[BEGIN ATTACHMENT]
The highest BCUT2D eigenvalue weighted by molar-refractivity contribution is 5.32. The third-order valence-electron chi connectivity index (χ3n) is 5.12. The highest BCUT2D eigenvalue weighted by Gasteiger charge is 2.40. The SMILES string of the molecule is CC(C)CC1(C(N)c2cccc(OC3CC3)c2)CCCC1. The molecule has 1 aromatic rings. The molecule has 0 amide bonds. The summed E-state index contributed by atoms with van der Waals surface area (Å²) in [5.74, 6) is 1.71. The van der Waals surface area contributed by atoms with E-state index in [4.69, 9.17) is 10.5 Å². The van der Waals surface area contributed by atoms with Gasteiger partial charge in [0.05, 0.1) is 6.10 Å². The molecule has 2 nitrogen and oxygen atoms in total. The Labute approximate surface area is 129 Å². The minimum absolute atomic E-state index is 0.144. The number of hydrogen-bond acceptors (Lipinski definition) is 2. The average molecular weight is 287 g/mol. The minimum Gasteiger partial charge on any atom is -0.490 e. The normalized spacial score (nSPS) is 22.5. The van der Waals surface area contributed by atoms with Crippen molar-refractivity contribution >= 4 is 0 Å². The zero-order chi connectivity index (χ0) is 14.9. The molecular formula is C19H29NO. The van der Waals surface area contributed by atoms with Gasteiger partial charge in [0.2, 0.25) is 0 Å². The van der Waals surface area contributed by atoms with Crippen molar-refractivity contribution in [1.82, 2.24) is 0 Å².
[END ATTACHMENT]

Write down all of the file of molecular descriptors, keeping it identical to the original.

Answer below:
The highest BCUT2D eigenvalue weighted by molar-refractivity contribution is 5.32. The third-order valence-electron chi connectivity index (χ3n) is 5.12. The highest BCUT2D eigenvalue weighted by Gasteiger charge is 2.40. The SMILES string of the molecule is CC(C)CC1(C(N)c2cccc(OC3CC3)c2)CCCC1. The molecule has 1 aromatic rings. The molecule has 0 amide bonds. The summed E-state index contributed by atoms with van der Waals surface area (Å²) in [5.74, 6) is 1.71. The van der Waals surface area contributed by atoms with E-state index in [4.69, 9.17) is 10.5 Å². The van der Waals surface area contributed by atoms with Gasteiger partial charge in [0.05, 0.1) is 6.10 Å². The molecule has 2 nitrogen and oxygen atoms in total. The Labute approximate surface area is 129 Å². The minimum absolute atomic E-state index is 0.144. The number of hydrogen-bond acceptors (Lipinski definition) is 2. The average molecular weight is 287 g/mol. The minimum Gasteiger partial charge on any atom is -0.490 e. The normalized spacial score (nSPS) is 22.5. The van der Waals surface area contributed by atoms with Crippen molar-refractivity contribution >= 4 is 0 Å². The zero-order chi connectivity index (χ0) is 14.9. The molecular formula is C19H29NO. The van der Waals surface area contributed by atoms with Gasteiger partial charge in [0.2, 0.25) is 0 Å². The van der Waals surface area contributed by atoms with Crippen molar-refractivity contribution in [1.82, 2.24) is 0 Å².